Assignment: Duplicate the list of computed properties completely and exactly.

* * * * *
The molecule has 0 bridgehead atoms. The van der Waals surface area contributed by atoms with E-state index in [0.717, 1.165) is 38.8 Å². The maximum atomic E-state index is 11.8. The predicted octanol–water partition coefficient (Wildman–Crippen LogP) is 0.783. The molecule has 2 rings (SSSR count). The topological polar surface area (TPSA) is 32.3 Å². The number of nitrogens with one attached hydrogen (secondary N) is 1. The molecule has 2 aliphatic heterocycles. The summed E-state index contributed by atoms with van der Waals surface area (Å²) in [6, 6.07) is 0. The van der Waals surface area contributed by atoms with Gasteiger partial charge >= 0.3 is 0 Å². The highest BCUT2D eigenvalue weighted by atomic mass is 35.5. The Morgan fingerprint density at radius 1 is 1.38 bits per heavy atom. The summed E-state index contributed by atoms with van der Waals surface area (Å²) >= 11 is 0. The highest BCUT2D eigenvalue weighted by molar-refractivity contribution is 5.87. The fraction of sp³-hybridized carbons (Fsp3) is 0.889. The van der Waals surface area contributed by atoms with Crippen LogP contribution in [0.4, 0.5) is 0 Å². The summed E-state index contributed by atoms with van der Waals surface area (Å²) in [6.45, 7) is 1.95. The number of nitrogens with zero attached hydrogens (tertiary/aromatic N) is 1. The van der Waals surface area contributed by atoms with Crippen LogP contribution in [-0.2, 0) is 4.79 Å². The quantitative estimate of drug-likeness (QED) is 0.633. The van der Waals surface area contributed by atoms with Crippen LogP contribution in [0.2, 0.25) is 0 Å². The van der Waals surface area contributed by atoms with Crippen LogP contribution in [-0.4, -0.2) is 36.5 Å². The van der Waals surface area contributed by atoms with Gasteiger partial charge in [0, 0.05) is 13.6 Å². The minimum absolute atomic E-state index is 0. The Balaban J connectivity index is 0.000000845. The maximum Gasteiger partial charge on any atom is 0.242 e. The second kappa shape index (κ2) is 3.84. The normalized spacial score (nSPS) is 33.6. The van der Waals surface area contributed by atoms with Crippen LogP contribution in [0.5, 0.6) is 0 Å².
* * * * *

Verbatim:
The molecule has 0 bridgehead atoms. The van der Waals surface area contributed by atoms with E-state index in [0.717, 1.165) is 38.8 Å². The maximum atomic E-state index is 11.8. The predicted octanol–water partition coefficient (Wildman–Crippen LogP) is 0.783. The molecule has 2 rings (SSSR count). The topological polar surface area (TPSA) is 32.3 Å². The number of nitrogens with one attached hydrogen (secondary N) is 1. The molecule has 2 aliphatic heterocycles. The summed E-state index contributed by atoms with van der Waals surface area (Å²) in [6, 6.07) is 0. The van der Waals surface area contributed by atoms with Gasteiger partial charge >= 0.3 is 0 Å². The highest BCUT2D eigenvalue weighted by atomic mass is 35.5. The Morgan fingerprint density at radius 1 is 1.38 bits per heavy atom. The summed E-state index contributed by atoms with van der Waals surface area (Å²) >= 11 is 0. The highest BCUT2D eigenvalue weighted by molar-refractivity contribution is 5.87. The fraction of sp³-hybridized carbons (Fsp3) is 0.889. The van der Waals surface area contributed by atoms with Crippen LogP contribution in [0.4, 0.5) is 0 Å². The summed E-state index contributed by atoms with van der Waals surface area (Å²) in [6.45, 7) is 1.95. The number of nitrogens with zero attached hydrogens (tertiary/aromatic N) is 1. The van der Waals surface area contributed by atoms with Crippen LogP contribution in [-0.2, 0) is 4.79 Å². The quantitative estimate of drug-likeness (QED) is 0.633. The van der Waals surface area contributed by atoms with Crippen LogP contribution in [0.2, 0.25) is 0 Å². The van der Waals surface area contributed by atoms with Crippen LogP contribution in [-0.4, -0.2) is 36.5 Å². The van der Waals surface area contributed by atoms with Gasteiger partial charge in [0, 0.05) is 13.6 Å². The minimum absolute atomic E-state index is 0. The Balaban J connectivity index is 0.000000845. The maximum Gasteiger partial charge on any atom is 0.242 e. The second kappa shape index (κ2) is 3.84. The normalized spacial score (nSPS) is 33.6. The van der Waals surface area contributed by atoms with Crippen LogP contribution in [0.5, 0.6) is 0 Å².